In Fig. 2D, we also show that by extracting *n*, one can measure the correlation length λ of SPT phases, i.e., the characteristic length above which MBTIs become quantized. In particular, one can identify quantum critical points separating different SPT phases from the divergence of λ.

The two examples given above illustrate how to access MBTIs from the statistics of measurements performed after correlated local random unitary operations. In the Supplementary Materials, we show how to access MBTIs for internal symmetries and combination of symmetries. We also show how to identify the breaking/protection of different symmetries in a later section. Combined together, they provide a complete set of protocols to experimentally probe the classification of one-dimensional bosonic SPT phases.

### Statistical errors and imperfections

Having described our main results relating randomized measurements to the MBTIs ^{1.5n} to access *31*, *32*) and thus compatible with state-of-the-art experimental platforms of Rydberg atoms, trapped ions, and superconducting qubits with high repetition rates. Randomized measurements also feature a natural robustness with respect to decoherence, readout errors, and errors in the implementations of random unitaries (*33*, *42*), because they are based on extracting relevant quantities from ensemble averages (and not from individual measurements). We thus expect our protocols to allow faithful measurements of MBTIs in various experimental platforms. In the following, we illustrate our protocols by means of two important applications: the dynamical building-up of nontrivial topology during the adiabatic preparation of an SPT phase and the identification of the protecting symmetry group.

### Monitoring the dynamical building-up of topology

The MBTIs *t*)⟩ as a function of time, which facilitates the visualization of the dynamical building-up of topology experimentally. For concreteness, we consider the adiabatic state preparation with a time-dependent Hamiltonian*J*′, *J*. We always set the function *f*(*t*) to satisfy *f*(*t* = 0) = 1 and *f*(*t* = *t _{F}*) = 0. At time

*t*= 0, the system is initialized in the Néel state |ψ(

*t*= 0)⟩ = |↓↑↓ …⟩. As an example, we adopt the function

*f*(

*t*) = (

*t*/

*t*− 1)

_{F}^{4}to adiabatically drive the system to the ground state of

*H*

_{eSSH}at the final time

*t*=

*t*. Our protocols give access to the time-dependent values of MBTI

_{F}*t*)⟩. We illustrate the emergence of quantized values of the MBTI

*Jt*= 20 is compatible with the coherence time achieved in the Rydberg experiment realizing the Haldane phase of the bosonic SSH model (

_{F}*22*). As shown in Fig. 3B, the values of

*t*=

*t*can be used to detect the quality of the preparation of an SPT phase: For

_{F}*Jt*≫ 1, the preparation is perfectly adiabatic, and the values of the MBTI correspond to the ones of the ground state wave function (as presented in Figs. 1 and 2). For

_{F}*Jt*∼ 1, the correlations in the wave function do not extend over the full system, as in the true SPT ground state, but only extend to certain characteristic length scale

_{F}*n*. Consequently, for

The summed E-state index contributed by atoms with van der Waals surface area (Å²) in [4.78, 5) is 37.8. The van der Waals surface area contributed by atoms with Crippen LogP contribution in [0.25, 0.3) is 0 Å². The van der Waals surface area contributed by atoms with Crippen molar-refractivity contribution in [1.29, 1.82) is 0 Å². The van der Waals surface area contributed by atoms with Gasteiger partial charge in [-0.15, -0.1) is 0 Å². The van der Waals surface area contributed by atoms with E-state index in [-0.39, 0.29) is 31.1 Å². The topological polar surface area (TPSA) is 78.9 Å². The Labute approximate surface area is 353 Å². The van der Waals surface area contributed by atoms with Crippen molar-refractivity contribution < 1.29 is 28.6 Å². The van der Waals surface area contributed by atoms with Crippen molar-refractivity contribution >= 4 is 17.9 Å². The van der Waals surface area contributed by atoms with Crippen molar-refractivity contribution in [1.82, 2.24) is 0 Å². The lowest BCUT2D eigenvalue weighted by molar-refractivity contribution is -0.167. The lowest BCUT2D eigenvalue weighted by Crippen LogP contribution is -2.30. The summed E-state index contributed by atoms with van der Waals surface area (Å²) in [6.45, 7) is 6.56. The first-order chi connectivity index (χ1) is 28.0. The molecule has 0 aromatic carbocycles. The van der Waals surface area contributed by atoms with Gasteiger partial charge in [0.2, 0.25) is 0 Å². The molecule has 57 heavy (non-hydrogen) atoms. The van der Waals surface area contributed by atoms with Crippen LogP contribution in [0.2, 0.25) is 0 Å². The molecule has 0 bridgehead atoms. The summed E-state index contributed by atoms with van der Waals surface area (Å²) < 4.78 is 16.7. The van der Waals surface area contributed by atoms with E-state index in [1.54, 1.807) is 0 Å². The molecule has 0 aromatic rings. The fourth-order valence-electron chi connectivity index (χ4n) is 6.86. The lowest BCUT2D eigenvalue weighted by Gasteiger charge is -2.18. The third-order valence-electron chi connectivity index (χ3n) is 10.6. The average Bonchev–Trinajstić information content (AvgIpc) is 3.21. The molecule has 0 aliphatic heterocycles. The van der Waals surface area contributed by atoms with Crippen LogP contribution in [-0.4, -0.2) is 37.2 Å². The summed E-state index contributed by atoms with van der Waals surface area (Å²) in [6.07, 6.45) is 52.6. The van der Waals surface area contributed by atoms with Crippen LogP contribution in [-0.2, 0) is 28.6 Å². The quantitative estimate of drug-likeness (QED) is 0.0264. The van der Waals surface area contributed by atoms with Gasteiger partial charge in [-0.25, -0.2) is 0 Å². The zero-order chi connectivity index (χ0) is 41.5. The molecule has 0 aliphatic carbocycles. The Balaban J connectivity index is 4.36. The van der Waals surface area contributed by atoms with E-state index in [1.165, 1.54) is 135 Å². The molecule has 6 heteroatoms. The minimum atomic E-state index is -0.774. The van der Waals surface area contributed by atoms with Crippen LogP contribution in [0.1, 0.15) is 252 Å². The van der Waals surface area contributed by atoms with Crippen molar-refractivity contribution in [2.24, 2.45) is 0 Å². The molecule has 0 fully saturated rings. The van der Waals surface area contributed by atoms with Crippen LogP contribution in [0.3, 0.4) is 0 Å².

_{c}*n*≫

*n*, the many-body invariant tends to zero. We expect a similar behavior for a scenario where |ψ(

_{c}*t*=

*t*)⟩ is replaced by a thermal state, and

_{F}*n*by a “thermal length” describing the range of correlations. Our protocols can also be used to probe topology in non-equilibrium systems (

_{c}*43*).

### Probing the breaking and the protection of symmetries

The MBTIs *H*_{eSSH} in Eq. 1, because both reflection and time-reversal symmetries are respected. In addition to identifying the topology, measuring MBTIs also provides us with the ability to experimentally study the protection mechanism of SPT phases. In particular, SPT order can still exist in the absence of certain internal symmetries (thus, string order being absent), provided at least one protecting symmetry is present (*41*). To illustrate this effect with MBTIs, we add here the term*H*_{eSSH}. In the Hamiltonian *H* = *H*_{eSSH} + *H _{B}*, the reflection and

*D*

_{2}symmetries are explicitly broken, but the time-reversal symmetry is respected (

*43*). Thus, the ground state of

*H*=

*H*

_{eSSH}+

*H*can still exhibit nontrivial SPT order, protected solely by the time-reversal symmetry. This is encoded in the values of the MBTIs and can thus be revealed experimentally via our protocols. As shown in Fig. 4, the partial time-reversal MBTI

_{B}*n*→ ∞, whereas the partial reflection MBTI

*n*→ ∞.

## DISCUSSION

To conclude, the use of randomized measurements to probe topological properties of the wave function is a new paradigm that enables the experimental classification of many-body topological quantum phases. While we have focused our study on unidimensional SPT phases, our protocols also open the possibilities for probing two-dimensional SPT phases (*44*), as well as identifying different SET phases (*28*, *29*, *45*, *46*). The accompanied symmetries, e.g., reflection and time-reversal symmetries, for SET phases (*29*) can be distinguished via the same MBTIs as for SPT phases (defined in compactified one-dimensional geometries) and thus can also be probed via randomized measurements. We also note that our protocol—presented in this work for spin systems—can also be realized in fermionic systems (*24*) via global random unitaries implemented for example with random quenches in Hubbard systems (*31*).

As a future direction, our work also suggests that anyonic statistics describing the essence of topologically ordered states can be accessed via randomized measurements, extending, in particular, approaches based on impurities (*47*) or linear response (*48*) to measure the many-body Chern number of fractional quantum Hall states. Moreover, modular matrices revealing anyonic statistics (*49*) can be expressed as spatial reflection operators in a form analog to *50*) and could thus be measured via randomized measurements.

## MATERIALS AND METHODS